Redevelopment plans in Burns Bottom are on hold, as the neighborhood’s future is now directly tied to the value the state will assign to its past.
Columbus Redevelopment Authority has asked the Mississippi Department of Archives and History to survey properties along a five block stretch of the neighborhood near downtown Columbus — between North Third and Fourth streets that run north-to-south between Second and Seventh avenues — to see if any properties should be designated as Mississippi landmarks protected by the state antiquities law.
That placed an at least temporary stay on any demolition in the neighborhood, including six vacant houses Columbus City Council had agreed in March to tear down. One of those six, a rundown and long vacant two-story home at 406 Third St. N., was built sometime before 1850 and was once owned by the family for whom the neighborhood is named.
The application also brought CRA into compliance with state law, since the entire Burns Bottom neighborhood is on the National Register of Historic places.
“I’d say the Burns House is the key property we’ll be looking at for landmark status, but it likely won’t be the only one,” said MDAH deputy historic preservation officer Ken P’Pool. “A number of properties in that neighborhood have been identified as having historic value.”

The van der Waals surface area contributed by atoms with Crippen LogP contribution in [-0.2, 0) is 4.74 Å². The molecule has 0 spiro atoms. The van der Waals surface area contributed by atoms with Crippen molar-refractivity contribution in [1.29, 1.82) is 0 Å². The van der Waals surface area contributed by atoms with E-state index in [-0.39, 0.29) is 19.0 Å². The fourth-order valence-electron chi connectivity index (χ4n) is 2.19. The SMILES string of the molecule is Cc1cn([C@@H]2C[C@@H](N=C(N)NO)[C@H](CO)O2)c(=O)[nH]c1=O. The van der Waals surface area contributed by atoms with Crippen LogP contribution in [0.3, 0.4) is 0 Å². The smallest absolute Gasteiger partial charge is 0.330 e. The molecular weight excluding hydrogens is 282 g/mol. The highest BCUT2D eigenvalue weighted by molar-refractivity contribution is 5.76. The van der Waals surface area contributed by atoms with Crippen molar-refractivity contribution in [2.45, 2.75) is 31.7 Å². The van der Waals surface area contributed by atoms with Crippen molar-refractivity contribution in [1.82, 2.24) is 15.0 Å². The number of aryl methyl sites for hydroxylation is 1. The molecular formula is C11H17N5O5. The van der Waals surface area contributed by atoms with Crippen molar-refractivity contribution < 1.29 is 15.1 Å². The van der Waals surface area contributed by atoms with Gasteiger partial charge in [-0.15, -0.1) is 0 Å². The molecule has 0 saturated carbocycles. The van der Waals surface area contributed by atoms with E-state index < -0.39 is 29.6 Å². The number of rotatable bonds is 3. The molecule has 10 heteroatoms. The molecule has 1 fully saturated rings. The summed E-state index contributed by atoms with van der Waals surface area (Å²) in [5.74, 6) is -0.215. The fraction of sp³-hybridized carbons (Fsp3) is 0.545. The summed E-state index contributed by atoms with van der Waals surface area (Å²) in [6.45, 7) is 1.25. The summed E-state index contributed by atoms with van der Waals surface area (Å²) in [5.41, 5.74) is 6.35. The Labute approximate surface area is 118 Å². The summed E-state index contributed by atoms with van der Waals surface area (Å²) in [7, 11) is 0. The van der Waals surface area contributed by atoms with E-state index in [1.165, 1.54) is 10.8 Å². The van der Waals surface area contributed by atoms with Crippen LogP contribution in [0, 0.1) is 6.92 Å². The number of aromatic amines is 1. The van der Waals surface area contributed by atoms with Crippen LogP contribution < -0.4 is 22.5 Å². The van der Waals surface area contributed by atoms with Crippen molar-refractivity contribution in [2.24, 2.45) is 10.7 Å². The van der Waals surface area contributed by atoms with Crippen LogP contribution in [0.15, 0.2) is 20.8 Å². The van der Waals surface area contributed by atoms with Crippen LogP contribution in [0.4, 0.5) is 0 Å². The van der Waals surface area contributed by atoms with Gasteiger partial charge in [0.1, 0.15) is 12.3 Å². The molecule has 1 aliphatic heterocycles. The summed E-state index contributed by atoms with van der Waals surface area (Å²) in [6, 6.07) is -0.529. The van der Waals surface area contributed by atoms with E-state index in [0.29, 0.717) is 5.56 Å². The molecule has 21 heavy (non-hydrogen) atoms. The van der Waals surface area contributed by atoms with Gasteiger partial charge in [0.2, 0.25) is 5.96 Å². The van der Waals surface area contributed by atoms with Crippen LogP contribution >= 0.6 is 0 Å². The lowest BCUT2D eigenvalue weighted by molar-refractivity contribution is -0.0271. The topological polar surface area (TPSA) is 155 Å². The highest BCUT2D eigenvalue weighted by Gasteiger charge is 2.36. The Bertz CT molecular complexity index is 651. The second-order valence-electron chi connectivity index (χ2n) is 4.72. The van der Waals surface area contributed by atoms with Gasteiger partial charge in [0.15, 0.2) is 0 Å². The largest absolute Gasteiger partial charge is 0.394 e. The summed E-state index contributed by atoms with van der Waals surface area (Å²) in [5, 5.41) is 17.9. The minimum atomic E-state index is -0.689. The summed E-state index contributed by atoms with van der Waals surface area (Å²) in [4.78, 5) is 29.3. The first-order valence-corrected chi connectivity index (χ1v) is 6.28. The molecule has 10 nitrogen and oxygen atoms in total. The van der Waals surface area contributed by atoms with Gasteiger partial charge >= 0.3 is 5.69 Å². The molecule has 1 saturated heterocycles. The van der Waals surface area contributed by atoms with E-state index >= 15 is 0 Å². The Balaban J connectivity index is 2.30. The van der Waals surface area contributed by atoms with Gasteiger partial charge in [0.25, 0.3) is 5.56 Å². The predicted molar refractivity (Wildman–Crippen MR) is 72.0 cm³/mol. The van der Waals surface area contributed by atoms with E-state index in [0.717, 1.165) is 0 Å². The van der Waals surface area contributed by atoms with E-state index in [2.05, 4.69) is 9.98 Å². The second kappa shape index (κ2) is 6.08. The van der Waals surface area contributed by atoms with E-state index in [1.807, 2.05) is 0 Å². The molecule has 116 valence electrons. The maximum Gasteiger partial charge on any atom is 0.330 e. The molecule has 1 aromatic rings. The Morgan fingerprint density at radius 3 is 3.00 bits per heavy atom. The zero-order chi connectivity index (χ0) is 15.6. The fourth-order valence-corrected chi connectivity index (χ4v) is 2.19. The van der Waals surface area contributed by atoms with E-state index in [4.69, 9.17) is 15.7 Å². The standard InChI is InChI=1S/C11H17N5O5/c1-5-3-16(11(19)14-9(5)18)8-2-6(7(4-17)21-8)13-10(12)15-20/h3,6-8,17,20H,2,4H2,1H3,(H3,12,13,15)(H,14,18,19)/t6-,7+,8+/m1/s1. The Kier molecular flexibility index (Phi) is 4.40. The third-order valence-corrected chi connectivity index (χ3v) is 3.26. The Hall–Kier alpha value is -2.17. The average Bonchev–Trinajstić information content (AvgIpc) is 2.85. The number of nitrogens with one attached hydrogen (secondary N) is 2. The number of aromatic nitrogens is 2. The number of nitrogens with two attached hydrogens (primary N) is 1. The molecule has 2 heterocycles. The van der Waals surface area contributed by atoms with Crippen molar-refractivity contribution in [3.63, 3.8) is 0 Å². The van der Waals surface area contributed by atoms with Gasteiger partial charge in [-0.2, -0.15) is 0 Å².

The timeline on MDAH officially designating landmarks at Burns Bottom is unclear, P’Pool said, adding, “it shouldn’t drag out terribly long.”
Redevelopment in jeopardy
CRA, which the city council created in 2015 to lead certain revitalization efforts in Columbus, planned to purchase roughly 70 properties in Burns Bottom then prepare and market the site for private residential development. Most of the lots in the area are either vacant or include dilapidated or inadequate housing structures, some of which have long been unoccupied.
A private development, according to CRA officials, would bring higher-quality housing that would raise property values in the city.
So far, CRA has purchased almost 30 lots in the project area. The city also has issued $3.2 million in bonds, backed by a special ad valorem tax, which will fund property acquisition, structure demolition and infrastructure improvements for the project.
But the number of properties MDAH deems state landmarks could greatly alter the scope, or even the possibility, of redevelopment in Burns Bottom, said Jeff Turnage, attorney for both the city and CRA.
“We’re going to keep buying up property as we can on the assumption that MDAH will treat us fairly,” Turnage said. “They may tell us a few have to stay and be a part of the redevelopment. If they say they all have to stay, then we’re dead in the water. We’re not going to rehab all of those houses and I don’t think there will be a developer who will buy them all and fix them up.
“I think it could affect developer interest if even just certain houses have to stay,” he added.